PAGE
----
7. Be clear on finances
When planning a multigenerational vacation, consider everyone’s budget, and make sure to discuss who will pay for what. Often, these types of trips are gifts, with one party footing the bill for the whole group. But inevitably, there are additional and unexpected expenses. Regardless of who has booked and prepaid for the vacation, be sure to discuss all the possible additional expenses, not just the major and obvious ones like air and hotel. Are meals included? Drinks? What about activities and excursions? Who will pay for those? What about tips? And don’t forget about transportation once you get there. If you’re planning on taxis, there’s a good chance you won’t all fit into a single cab.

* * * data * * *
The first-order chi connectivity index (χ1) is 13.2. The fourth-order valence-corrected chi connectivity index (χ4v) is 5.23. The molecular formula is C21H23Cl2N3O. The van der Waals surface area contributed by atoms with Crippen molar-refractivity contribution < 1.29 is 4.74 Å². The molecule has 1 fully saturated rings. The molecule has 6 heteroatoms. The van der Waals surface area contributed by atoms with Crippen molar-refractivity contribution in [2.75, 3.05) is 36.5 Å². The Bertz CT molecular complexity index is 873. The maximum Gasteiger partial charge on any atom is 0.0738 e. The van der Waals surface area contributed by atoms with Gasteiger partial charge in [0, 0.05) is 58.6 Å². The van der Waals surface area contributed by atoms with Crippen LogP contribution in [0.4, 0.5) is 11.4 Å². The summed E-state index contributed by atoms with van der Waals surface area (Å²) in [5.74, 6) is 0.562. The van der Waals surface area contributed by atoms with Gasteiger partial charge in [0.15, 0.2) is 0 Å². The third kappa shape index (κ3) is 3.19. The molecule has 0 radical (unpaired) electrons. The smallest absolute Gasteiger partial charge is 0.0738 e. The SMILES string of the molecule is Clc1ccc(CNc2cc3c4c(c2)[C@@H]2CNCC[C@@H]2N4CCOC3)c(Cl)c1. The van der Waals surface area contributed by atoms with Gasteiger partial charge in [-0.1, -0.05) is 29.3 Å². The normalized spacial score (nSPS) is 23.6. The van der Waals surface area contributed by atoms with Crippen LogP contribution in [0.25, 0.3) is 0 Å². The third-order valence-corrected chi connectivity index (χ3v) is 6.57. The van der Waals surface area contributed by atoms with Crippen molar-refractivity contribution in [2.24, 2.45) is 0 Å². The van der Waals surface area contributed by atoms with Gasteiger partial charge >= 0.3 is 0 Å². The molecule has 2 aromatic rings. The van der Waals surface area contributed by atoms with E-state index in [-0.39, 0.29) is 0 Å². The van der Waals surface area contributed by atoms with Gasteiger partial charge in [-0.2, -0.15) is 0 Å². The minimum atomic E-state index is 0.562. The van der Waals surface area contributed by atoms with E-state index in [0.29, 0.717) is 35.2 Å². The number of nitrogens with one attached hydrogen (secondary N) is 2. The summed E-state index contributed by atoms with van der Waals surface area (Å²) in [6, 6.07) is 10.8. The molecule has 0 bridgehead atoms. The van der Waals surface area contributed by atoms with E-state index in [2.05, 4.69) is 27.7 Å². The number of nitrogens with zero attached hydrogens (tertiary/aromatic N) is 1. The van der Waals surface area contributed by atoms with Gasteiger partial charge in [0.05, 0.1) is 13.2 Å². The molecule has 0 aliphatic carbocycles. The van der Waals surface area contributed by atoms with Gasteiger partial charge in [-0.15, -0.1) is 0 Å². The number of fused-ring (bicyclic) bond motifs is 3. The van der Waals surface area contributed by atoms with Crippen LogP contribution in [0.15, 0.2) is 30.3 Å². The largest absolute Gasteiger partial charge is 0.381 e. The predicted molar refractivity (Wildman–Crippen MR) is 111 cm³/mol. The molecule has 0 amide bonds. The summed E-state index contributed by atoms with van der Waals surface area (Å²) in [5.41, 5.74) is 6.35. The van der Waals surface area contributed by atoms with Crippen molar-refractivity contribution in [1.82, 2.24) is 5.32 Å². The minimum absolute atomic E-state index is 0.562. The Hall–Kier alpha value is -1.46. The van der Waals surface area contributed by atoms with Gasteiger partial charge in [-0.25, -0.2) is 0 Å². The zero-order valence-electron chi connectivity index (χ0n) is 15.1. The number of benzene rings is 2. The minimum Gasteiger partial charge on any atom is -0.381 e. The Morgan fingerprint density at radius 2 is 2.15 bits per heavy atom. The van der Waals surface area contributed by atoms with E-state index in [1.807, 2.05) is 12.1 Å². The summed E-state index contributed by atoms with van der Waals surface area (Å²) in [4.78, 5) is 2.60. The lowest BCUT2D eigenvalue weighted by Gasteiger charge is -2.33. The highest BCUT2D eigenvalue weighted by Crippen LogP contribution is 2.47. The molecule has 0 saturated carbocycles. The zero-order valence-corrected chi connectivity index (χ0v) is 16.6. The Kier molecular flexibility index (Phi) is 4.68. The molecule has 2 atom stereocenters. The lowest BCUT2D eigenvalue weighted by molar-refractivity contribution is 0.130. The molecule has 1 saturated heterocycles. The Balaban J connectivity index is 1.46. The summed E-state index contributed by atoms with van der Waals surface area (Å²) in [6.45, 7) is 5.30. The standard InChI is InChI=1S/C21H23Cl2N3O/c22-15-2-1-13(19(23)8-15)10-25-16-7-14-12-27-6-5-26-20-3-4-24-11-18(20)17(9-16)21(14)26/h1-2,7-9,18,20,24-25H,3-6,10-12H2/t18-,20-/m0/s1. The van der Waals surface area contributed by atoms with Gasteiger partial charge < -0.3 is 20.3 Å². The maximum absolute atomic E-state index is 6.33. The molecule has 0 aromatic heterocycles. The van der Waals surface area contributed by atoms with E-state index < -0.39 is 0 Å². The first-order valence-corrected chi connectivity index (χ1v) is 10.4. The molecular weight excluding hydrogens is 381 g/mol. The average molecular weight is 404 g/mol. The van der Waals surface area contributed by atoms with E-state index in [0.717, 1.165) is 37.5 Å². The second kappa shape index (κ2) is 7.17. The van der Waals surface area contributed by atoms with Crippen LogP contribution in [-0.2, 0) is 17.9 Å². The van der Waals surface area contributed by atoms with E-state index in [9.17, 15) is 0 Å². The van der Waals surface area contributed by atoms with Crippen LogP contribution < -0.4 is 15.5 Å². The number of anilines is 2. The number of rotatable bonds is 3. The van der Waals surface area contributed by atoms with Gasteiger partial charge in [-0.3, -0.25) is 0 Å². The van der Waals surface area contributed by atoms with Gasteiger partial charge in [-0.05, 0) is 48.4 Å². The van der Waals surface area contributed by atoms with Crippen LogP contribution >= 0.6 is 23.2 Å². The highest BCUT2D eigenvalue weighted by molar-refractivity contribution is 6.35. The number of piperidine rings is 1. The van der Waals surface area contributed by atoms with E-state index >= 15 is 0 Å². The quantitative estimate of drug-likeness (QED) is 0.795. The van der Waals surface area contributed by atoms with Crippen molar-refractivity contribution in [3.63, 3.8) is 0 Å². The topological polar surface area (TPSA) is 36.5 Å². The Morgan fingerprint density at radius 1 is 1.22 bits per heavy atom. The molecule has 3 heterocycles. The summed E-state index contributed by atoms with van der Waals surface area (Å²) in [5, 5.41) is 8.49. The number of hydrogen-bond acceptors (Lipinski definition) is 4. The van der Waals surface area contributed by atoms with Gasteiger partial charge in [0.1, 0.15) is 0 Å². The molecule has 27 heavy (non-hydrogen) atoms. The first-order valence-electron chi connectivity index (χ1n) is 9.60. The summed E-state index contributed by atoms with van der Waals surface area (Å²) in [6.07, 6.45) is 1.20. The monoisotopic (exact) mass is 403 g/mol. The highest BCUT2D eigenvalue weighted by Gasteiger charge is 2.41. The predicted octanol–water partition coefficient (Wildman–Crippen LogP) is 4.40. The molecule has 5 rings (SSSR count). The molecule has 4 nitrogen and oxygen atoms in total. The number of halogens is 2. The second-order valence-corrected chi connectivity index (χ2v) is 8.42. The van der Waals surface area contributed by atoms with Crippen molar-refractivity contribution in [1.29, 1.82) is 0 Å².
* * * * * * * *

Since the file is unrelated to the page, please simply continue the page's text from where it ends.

8. Don’t overtax the grandparents
While it’s great to have grandma and grandpa around to play babysitter, their idea of a vacation might not involve staying in with the kids every night while mom and dad go out on the town. Have this discussion beforehand. Even if they insist, be sure to fit in time for them to get out alone for dinner one night, too. Our family loves resorts and cruises with kids’ clubs so that when all else fails (and even when it doesn’t) there is always someone around to entertain the kids.

9. When in doubt, ask an expert
We find that making the arrangements on our own is part of the fun; but if you’re feeling a little unsure, or having trouble agreeing, you might prefer to have someone do the planning for you. There are tour operators that can help you plan a trip that appeals to all generations. Make sure you inquire about group rates and other discounts for large families.

10. Capture every moment